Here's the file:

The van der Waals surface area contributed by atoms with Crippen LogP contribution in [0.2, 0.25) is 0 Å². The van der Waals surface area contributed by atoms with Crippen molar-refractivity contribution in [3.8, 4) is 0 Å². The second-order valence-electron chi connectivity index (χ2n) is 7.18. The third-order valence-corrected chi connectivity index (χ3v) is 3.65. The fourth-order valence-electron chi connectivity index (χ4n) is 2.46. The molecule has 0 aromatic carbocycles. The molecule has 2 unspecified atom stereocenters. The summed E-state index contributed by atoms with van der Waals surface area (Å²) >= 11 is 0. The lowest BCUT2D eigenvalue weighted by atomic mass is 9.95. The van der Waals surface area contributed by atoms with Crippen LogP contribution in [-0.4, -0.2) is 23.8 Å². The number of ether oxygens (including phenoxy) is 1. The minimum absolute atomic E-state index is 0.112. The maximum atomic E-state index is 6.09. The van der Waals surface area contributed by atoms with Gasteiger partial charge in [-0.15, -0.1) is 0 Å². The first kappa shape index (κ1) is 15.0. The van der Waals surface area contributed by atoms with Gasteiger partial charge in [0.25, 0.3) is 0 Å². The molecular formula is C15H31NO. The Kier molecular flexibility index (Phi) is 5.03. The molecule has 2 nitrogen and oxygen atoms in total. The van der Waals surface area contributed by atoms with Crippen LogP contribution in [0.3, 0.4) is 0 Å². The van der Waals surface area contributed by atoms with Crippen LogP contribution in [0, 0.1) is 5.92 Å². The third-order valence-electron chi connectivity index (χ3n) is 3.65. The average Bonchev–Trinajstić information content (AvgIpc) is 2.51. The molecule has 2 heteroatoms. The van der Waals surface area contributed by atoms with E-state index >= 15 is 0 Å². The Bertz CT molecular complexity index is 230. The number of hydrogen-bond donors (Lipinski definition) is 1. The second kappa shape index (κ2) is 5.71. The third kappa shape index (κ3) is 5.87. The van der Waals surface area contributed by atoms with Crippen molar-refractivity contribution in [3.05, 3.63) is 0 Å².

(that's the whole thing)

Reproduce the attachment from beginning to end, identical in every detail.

The van der Waals surface area contributed by atoms with Crippen LogP contribution in [0.2, 0.25) is 0 Å². The van der Waals surface area contributed by atoms with Crippen molar-refractivity contribution in [3.8, 4) is 0 Å². The second-order valence-electron chi connectivity index (χ2n) is 7.18. The third-order valence-corrected chi connectivity index (χ3v) is 3.65. The fourth-order valence-electron chi connectivity index (χ4n) is 2.46. The molecule has 0 aromatic carbocycles. The molecule has 2 unspecified atom stereocenters. The summed E-state index contributed by atoms with van der Waals surface area (Å²) >= 11 is 0. The lowest BCUT2D eigenvalue weighted by atomic mass is 9.95. The van der Waals surface area contributed by atoms with Crippen LogP contribution in [-0.4, -0.2) is 23.8 Å². The number of ether oxygens (including phenoxy) is 1. The minimum absolute atomic E-state index is 0.112. The maximum atomic E-state index is 6.09. The van der Waals surface area contributed by atoms with Gasteiger partial charge in [-0.15, -0.1) is 0 Å². The first kappa shape index (κ1) is 15.0. The van der Waals surface area contributed by atoms with Gasteiger partial charge in [0.25, 0.3) is 0 Å². The molecular formula is C15H31NO. The Kier molecular flexibility index (Phi) is 5.03. The molecule has 2 nitrogen and oxygen atoms in total. The van der Waals surface area contributed by atoms with Crippen LogP contribution in [0.3, 0.4) is 0 Å². The van der Waals surface area contributed by atoms with Crippen LogP contribution in [0, 0.1) is 5.92 Å². The third-order valence-electron chi connectivity index (χ3n) is 3.65. The average Bonchev–Trinajstić information content (AvgIpc) is 2.51. The molecule has 2 heteroatoms. The van der Waals surface area contributed by atoms with E-state index >= 15 is 0 Å². The Bertz CT molecular complexity index is 230. The number of hydrogen-bond donors (Lipinski definition) is 1. The second kappa shape index (κ2) is 5.71. The third kappa shape index (κ3) is 5.87. The van der Waals surface area contributed by atoms with Crippen molar-refractivity contribution in [3.05, 3.63) is 0 Å².